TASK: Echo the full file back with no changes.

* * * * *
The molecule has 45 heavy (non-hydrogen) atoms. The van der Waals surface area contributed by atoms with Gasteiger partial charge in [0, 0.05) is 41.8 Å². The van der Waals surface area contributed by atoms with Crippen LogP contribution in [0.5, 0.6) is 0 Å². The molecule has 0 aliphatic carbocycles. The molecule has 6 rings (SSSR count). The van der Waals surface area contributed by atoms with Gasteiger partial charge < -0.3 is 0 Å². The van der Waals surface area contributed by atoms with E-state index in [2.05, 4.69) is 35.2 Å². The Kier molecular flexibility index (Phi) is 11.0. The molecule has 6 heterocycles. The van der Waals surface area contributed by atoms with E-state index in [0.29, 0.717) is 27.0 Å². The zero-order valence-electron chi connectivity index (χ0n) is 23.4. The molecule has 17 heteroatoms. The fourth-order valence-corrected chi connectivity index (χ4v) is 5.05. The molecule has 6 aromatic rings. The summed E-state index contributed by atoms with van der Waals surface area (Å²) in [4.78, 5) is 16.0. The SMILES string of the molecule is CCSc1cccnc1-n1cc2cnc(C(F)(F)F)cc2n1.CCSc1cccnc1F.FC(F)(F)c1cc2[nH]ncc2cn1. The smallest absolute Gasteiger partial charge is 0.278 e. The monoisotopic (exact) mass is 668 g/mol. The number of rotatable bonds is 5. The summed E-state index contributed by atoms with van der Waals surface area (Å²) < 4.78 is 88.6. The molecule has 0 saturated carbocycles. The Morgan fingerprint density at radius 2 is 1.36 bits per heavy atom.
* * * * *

The molecule has 45 heavy (non-hydrogen) atoms. The van der Waals surface area contributed by atoms with Gasteiger partial charge in [0, 0.05) is 41.8 Å². The van der Waals surface area contributed by atoms with Crippen LogP contribution in [0.5, 0.6) is 0 Å². The molecule has 0 aliphatic carbocycles. The molecule has 6 rings (SSSR count). The van der Waals surface area contributed by atoms with Gasteiger partial charge < -0.3 is 0 Å². The van der Waals surface area contributed by atoms with E-state index in [2.05, 4.69) is 35.2 Å². The Kier molecular flexibility index (Phi) is 11.0. The molecule has 6 heterocycles. The van der Waals surface area contributed by atoms with E-state index in [0.29, 0.717) is 27.0 Å². The zero-order valence-electron chi connectivity index (χ0n) is 23.4. The molecule has 17 heteroatoms. The fourth-order valence-corrected chi connectivity index (χ4v) is 5.05. The molecule has 6 aromatic rings. The summed E-state index contributed by atoms with van der Waals surface area (Å²) in [4.78, 5) is 16.0. The SMILES string of the molecule is CCSc1cccnc1-n1cc2cnc(C(F)(F)F)cc2n1.CCSc1cccnc1F.FC(F)(F)c1cc2[nH]ncc2cn1. The smallest absolute Gasteiger partial charge is 0.278 e. The monoisotopic (exact) mass is 668 g/mol. The number of rotatable bonds is 5. The summed E-state index contributed by atoms with van der Waals surface area (Å²) < 4.78 is 88.6. The molecule has 0 saturated carbocycles. The Morgan fingerprint density at radius 2 is 1.36 bits per heavy atom.